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Capital holdings can help banks absorb unexpected losses and protect the financial system from costs associated with bank failures. As a result, a bank's capital ratio—the ratio of equity capital to total assets—can serve as an important benchmark for financial stability. Although banks are required to hold sufficient capital to meet regulatory minimums, they may have mixed incentives to hold capital in excess of these requirements. Rajdeep Sengupta and Eric W. Hogue examine how a bank's riskiness and organizational structure affect its capital holdings. They find that banks with higher risk and banks that are not owned by a bank holding company have higher capital ratios than low-risk and holding-company banks.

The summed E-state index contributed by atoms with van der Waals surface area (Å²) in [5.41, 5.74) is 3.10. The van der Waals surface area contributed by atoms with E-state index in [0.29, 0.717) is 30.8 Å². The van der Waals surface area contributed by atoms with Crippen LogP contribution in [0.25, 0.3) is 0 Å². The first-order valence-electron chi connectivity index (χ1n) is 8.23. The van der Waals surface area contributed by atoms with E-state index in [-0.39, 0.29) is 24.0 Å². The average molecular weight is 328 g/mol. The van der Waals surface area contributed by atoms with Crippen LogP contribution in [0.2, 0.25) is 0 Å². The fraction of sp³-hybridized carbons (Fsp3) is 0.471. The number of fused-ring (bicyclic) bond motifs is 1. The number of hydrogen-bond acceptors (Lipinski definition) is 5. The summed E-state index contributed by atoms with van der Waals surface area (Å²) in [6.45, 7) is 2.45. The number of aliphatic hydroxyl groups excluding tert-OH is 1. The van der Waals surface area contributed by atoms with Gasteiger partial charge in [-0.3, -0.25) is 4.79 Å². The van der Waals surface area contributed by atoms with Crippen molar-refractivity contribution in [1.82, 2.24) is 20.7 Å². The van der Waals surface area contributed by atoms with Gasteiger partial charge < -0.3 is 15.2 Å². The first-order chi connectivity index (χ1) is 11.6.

Publication information: 4th Quarter 2014


Rajdeep Sengupta

Senior Economist

Rajdeep Sengupta is a senior economist at the Federal Reserve Bank of Kansas City. He joined the Kansas City Fed in July 2013. His research areas are banking, financial intermedi…